The great biryani conundrum
Recently, Anaida Parvaneh, the pop singer of Persian origin, was in town at a Parsi speciality restaurant in Jubilee Hills to launch a Persian pop-up menu curated by her. The attractive singer, who had the young, MTV generation of the ’90s croon to her tunes, believes in healing the body through a healthy diet, a lifestyle she imbibed, thanks to successive bouts of sickness, as a musician on the move, and the goading of a naturopath healer mother to eat healthy. While presenting the menu packed with healthy ingredients like turnip, fava beans, ginger and pepper, Anaida had an interesting take on Esfahan, the “no-rice” Iranian ‘Beryani’, as biryani is pronounced in Iran. “This is how biryani was made originally before it became the spice-doused biryani, the way India makes it. Iranian biryani consists of only meat, first boiled with minimal seasonings like salt, pepper, onion and turmeric, then minced to the perfect texture, roasted and fried with a few spices like cinnamon and saffron, or none on a slow fire and served finally on a naan, with a garnish of pistachios etc, without a grain of rice in it, ” she smiled. I was surely happy for her that there was no Hyderabadi biryani mafia lurking around, or otherwise, the offline equivalent of the notorious online trolling might have been a fallout. I mean, biryani without rice? Blasphemy for Hyderabadis! What is biryani if not had in huge bowlfuls of pillowy rice interspersed with ‘masala’ and mutton pieces?
As a resident of the erstwhile City of Nizams, I cannot help but be assaulted by the Great Biryani debate, wherever I go. In living rooms, Irani cafés or at the poshest of star restaurants, (mind you, even if you are a Greek speciality restaurant, you jolly well have biryani on the menu!) in academic institutions, offices, airports, spanning the triplet cities of Secunderabad, Hyderabad and Cyberabad, one is bound to be accosted by the father of all questions, “Boss, Which is the best biryani in town”? And truth be told, I have no answer. I dare not confess especially on virtual threads that I don’t care much for biryani, be it the Hyderabadi Dum biryani or the Kacchi Gosht biryani or any other. I prefer instead the spicier and more robust Andhra pulao which has a more distinct character than its more renowned Iranian-and-Turkish inspired counterpart.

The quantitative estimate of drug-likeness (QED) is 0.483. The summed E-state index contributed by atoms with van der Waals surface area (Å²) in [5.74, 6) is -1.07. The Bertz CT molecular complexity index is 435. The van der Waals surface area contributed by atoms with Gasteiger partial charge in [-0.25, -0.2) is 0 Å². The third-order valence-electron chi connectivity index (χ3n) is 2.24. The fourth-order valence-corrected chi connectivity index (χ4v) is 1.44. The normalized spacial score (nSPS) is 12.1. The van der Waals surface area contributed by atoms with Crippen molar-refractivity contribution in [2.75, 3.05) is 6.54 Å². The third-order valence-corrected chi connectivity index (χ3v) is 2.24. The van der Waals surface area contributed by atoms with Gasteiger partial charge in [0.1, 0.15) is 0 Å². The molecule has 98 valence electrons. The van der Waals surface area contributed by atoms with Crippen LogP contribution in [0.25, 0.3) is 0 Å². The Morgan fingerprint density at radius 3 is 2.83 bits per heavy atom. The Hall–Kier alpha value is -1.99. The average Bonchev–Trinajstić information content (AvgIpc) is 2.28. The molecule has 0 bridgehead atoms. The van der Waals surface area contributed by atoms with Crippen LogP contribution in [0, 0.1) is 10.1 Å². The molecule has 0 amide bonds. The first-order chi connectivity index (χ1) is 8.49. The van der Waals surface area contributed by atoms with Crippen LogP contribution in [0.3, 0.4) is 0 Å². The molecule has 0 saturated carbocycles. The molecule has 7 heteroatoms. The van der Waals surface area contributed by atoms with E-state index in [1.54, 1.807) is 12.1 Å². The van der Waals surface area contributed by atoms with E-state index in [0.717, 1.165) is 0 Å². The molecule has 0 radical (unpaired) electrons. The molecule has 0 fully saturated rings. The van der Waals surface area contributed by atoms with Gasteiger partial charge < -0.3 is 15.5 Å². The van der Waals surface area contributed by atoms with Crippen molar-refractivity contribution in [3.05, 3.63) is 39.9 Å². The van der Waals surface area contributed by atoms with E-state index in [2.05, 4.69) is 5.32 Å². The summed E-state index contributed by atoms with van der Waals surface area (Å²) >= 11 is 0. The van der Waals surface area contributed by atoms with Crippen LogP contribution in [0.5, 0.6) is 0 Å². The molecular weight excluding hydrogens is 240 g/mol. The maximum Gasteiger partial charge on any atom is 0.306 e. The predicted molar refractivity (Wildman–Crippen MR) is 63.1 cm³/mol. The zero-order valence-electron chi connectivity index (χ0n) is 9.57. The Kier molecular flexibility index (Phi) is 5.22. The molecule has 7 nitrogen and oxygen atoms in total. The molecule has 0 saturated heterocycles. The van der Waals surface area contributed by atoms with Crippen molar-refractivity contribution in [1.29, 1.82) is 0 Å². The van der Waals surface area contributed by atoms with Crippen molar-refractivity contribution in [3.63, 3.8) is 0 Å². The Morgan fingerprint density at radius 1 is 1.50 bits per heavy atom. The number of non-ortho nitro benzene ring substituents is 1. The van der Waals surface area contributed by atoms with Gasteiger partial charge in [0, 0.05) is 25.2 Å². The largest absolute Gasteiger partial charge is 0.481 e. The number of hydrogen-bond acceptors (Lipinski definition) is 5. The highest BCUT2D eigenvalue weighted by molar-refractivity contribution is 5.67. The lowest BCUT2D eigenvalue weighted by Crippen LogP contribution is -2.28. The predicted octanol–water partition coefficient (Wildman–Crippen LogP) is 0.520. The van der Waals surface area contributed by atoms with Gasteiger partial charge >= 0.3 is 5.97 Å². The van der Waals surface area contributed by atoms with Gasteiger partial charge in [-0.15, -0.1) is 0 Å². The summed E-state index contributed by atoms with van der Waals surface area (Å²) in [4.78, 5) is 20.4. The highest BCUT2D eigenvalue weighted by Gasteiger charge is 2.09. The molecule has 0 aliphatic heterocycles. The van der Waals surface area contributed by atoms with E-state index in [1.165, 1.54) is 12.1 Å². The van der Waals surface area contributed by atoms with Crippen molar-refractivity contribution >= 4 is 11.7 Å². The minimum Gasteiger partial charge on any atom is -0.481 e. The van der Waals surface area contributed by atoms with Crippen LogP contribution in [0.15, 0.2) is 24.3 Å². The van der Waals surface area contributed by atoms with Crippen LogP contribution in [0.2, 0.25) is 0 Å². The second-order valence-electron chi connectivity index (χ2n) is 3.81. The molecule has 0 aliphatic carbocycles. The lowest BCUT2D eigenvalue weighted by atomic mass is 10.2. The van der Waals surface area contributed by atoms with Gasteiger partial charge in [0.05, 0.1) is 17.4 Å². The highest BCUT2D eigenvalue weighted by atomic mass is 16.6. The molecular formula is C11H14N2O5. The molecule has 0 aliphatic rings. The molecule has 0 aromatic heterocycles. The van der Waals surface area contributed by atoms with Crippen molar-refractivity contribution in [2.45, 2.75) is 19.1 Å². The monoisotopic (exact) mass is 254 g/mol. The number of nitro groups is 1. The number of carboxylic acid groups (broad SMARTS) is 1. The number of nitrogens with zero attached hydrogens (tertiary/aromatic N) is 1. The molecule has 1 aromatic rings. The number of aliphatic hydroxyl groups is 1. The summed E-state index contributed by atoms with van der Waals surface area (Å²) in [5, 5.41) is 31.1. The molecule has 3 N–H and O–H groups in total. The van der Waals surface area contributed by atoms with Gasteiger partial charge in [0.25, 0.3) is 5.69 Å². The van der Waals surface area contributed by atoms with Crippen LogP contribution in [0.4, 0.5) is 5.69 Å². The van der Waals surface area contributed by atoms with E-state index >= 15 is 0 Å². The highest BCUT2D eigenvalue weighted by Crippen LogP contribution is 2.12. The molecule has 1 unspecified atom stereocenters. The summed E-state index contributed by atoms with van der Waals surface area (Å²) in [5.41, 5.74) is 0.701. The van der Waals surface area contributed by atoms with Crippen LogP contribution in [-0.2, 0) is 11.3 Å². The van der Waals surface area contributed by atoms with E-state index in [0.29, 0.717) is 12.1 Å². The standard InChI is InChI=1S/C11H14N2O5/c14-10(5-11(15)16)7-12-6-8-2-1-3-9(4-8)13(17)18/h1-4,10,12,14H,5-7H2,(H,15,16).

Food historians, writers, bloggers and media persons have tried to crack the question about what makes a good biryani and the places serving a mean one. Even The Wall Street Journal recently attempted to pick five good places in Hyderabad to serve biryani.Film producer-director Elahe Hiptoolah when queried by me on the same, had answered “In old Muslim homes”, and there it had remained. Until I got a taste of what she meant when one fine afternoon, I was treated to some delicious and heirloom Hyderabadi Dum biryani after a demo by ‘Nawab’ Mehboob Alam Khan, considered a connoisseur of Hyderabadi cuisine and rightly so. When the veteran removed the atta dough seal of the huge biryani handi, the air was redolent with the biryani’s aroma, which turned out as light as a feather with the rice grains separately and perfectly cooked and the meat not overspiced and cooked just so right! If this was not authentic Hyderabadi dum biryani, I don’t know what would be! And I got part of my question answered that day. The hunt for the perfect biryani continues, nevertheless, in a city obsessed with biryani-haleem, and yeah there is even a hugely funny play by the same name staged by the city’s theatre group Sutradhar.
(The writer is a journalist, blogger, food critic and a self-professed culture vulture)